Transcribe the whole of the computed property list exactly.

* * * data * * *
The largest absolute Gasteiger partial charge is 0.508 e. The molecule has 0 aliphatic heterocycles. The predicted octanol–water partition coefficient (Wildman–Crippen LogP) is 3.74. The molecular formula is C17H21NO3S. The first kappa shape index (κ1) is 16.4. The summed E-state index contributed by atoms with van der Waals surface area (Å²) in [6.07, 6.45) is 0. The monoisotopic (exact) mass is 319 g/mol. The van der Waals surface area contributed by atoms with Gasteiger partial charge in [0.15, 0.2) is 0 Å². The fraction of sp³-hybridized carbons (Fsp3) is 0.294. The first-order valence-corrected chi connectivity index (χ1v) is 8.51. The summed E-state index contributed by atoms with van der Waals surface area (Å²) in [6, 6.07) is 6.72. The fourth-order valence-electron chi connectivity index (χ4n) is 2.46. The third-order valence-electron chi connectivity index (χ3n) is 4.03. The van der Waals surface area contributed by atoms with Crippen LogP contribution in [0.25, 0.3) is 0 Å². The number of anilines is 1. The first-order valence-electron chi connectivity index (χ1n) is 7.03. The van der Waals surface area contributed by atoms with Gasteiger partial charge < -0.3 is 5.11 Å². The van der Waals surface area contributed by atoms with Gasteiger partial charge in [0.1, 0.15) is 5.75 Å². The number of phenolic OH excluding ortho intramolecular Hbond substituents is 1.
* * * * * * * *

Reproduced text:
The largest absolute Gasteiger partial charge is 0.508 e. The molecule has 0 aliphatic heterocycles. The predicted octanol–water partition coefficient (Wildman–Crippen LogP) is 3.74. The molecular formula is C17H21NO3S. The first kappa shape index (κ1) is 16.4. The summed E-state index contributed by atoms with van der Waals surface area (Å²) in [6.07, 6.45) is 0. The monoisotopic (exact) mass is 319 g/mol. The van der Waals surface area contributed by atoms with Gasteiger partial charge in [0.15, 0.2) is 0 Å². The fraction of sp³-hybridized carbons (Fsp3) is 0.294. The first-order valence-corrected chi connectivity index (χ1v) is 8.51. The summed E-state index contributed by atoms with van der Waals surface area (Å²) in [6, 6.07) is 6.72. The fourth-order valence-electron chi connectivity index (χ4n) is 2.46. The third-order valence-electron chi connectivity index (χ3n) is 4.03. The van der Waals surface area contributed by atoms with Crippen LogP contribution in [0.25, 0.3) is 0 Å². The number of anilines is 1. The first-order valence-electron chi connectivity index (χ1n) is 7.03. The van der Waals surface area contributed by atoms with Gasteiger partial charge < -0.3 is 5.11 Å². The van der Waals surface area contributed by atoms with Gasteiger partial charge in [0.1, 0.15) is 5.75 Å². The number of phenolic OH excluding ortho intramolecular Hbond substituents is 1.